by PhilipJ on 29 October 2006
So I’m late as usual, but here at last is a recap of the local retreat we held for biophysics and biomathematics research in Vancouver. I should preface this by saying it was organised entirely by graduate students, and that things went beyond smoothly, so many kudos to them. I think our two keynote speakers were also highly impressed, which is always a good thing.
Speaking of our keynote speakers, Joe Howard from the Max Planck Institute of Molecular Cell Biology and Genetics in Dresden, Germany started the conference with his talk. He began by talking about the current knowledge of different molecular motors, such as myosin and kinesin, and then focused in on a member of the kinesin family which isn’t a processive stepper which carries cargo (a translocase), but depolymerizes microtubules instead of simply walking on them (a depolymerase), called MCAK. The motion of this enzyme was also quite different from most kinesins. “Typical” kinesin binds to a microtubule and walks, unidirectionally, for a few hundred steps and then unbinds, and does so anywhere along the track (e.g., it doesn’t need to start at the beginning of the microtubule), and each step is thought to hydrolize an ATP molecule. MCAK, however, binds the microtubule at random, and then rapidly diffuses back and forth for about one second before letting go or finding it’s binding site at the end of the microtubule, before commencing depolymerization! To see more details about this work, see their paper in Nature, subscription required. This was then compared to how it is believed that transcription factors can find their very specific binding sites on DNA, by attaching somewhere and carrying out a faster-than-processive-motion random walk, looking for their specific sequences.
Joe also talked at length about new work on the dynamics of the mitotic spindle observed during asymmetric cell division. To create daughter cells which are not twins (that is, two different cells that will “grow up” to carry out different functions), some kind of asymmetry in the cell division process must be present. In some cases (I can’t recall what kind of cells they were), it is a physical size difference between the two daughter cells. The chromosomal DNA being taken from the centre of the mother cell to the new centres of each daughter cell travels a different distance, and, as it turns out, has a rocking motion as it is being pulled. He showed fluorescence microscopy movies of this process, and it was truly amazing to watch. In colaboration with theorists at another MPI, a model of load-depending molecular motors was created, and described the observed dynamics quite well. He also described sperm swimming dynamics, and particularly how dyneins seem to control the beating of the cilia of a sperm cell.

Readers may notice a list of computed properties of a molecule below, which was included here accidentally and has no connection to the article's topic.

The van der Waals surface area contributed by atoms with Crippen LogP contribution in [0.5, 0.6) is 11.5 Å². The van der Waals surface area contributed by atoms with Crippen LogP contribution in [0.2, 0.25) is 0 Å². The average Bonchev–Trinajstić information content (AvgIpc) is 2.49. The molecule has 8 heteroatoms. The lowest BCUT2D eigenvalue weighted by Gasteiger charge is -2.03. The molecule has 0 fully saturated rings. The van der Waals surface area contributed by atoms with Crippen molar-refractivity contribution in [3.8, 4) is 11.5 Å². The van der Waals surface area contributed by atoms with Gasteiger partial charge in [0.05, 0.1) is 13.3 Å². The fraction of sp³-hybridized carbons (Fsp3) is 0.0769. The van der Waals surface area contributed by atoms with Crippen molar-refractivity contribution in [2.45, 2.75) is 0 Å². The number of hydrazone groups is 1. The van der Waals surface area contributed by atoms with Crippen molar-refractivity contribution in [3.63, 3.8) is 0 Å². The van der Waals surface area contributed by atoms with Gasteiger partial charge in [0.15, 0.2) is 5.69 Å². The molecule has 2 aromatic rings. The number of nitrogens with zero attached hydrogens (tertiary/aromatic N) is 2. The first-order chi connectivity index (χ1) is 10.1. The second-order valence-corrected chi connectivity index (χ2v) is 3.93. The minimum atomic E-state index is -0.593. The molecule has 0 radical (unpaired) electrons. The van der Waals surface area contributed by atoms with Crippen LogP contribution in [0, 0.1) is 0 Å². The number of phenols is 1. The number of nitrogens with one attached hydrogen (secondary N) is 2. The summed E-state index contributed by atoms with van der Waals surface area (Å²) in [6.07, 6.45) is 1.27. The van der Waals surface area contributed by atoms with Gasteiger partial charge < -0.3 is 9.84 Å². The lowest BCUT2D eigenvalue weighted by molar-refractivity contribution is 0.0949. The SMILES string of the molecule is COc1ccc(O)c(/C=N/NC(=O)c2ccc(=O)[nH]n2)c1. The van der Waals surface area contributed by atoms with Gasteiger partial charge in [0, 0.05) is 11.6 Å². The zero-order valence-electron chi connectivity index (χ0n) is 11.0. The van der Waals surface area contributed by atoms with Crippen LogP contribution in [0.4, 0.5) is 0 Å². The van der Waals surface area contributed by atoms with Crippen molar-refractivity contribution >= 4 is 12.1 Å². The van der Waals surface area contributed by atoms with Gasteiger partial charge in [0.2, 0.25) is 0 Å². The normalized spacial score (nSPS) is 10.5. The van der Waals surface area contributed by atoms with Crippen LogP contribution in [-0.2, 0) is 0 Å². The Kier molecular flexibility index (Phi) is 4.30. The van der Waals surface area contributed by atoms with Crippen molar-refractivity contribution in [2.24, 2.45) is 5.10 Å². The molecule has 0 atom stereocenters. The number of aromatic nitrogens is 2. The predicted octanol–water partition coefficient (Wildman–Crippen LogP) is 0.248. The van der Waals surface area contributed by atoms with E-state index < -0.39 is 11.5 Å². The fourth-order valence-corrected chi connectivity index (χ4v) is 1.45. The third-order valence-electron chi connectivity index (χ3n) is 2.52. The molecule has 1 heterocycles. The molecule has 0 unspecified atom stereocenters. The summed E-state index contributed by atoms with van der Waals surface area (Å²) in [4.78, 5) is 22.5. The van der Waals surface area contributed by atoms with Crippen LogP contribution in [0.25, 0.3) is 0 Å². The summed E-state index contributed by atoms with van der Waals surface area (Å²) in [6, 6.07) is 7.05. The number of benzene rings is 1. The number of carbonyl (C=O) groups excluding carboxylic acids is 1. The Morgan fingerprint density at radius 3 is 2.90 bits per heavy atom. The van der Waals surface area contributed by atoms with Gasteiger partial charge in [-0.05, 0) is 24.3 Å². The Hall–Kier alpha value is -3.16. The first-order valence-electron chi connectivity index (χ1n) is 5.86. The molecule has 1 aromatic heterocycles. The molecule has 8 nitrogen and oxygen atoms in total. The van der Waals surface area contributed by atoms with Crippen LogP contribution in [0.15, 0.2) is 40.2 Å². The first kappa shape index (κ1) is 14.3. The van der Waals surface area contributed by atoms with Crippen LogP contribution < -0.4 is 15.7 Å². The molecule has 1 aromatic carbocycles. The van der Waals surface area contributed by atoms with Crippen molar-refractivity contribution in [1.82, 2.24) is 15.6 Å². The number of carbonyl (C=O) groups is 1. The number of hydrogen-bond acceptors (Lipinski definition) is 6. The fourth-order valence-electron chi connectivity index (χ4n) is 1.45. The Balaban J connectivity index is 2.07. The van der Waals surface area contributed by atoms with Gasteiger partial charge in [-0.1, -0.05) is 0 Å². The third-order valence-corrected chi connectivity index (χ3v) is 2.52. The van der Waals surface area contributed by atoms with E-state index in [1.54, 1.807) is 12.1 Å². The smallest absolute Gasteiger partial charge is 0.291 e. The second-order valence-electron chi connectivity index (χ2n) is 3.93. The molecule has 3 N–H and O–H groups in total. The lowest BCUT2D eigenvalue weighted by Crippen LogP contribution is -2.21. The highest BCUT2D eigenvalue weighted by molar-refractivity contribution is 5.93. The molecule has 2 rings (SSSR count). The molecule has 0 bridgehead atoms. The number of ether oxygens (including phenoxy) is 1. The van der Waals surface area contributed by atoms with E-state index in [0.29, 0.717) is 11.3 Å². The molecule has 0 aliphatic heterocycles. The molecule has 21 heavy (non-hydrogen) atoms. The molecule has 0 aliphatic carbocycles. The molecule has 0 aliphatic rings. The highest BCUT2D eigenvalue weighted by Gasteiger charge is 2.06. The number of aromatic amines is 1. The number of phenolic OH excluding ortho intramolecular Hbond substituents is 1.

The take home message of Joe’s talk was that in many of these processes (the mitotic spindle dynamics, sperm cell swimming, etc), a chemical-based signalling system would be too slow to describe the dynamics observed, and that force, via load-dependent activity of molecular motors acting as a feedback mechanism, is a previously unthought of method for information to travel about the cell.
Our other keynote speaking was Kazuhiko Kinosita from Waseda University in Tokyo, Japan. AndrÃ© saw him give a similar talk at the Biophysical Society earlier this year, so for the details, head back to AndrÃ©‘s post. He also showed us some new work they’re doing, but I shouldn’t talk about that until a publication comes out!
We also had graduate student (and post-doc) talks, which were largely enjoyable, but so short — 10 minutes — that it was hard a lot out of them, and a poster session that went quite well.
The retreat ended with a forum on the issues surrounding collaborations between physicists and biologists, and this section was unfortunately much too short. This led to a bunch of discussions between us grad students in my own lab, so I’ll talk more about those ideas in another post.
Minor update—There are some photos of the event at the Frontier’s website, here.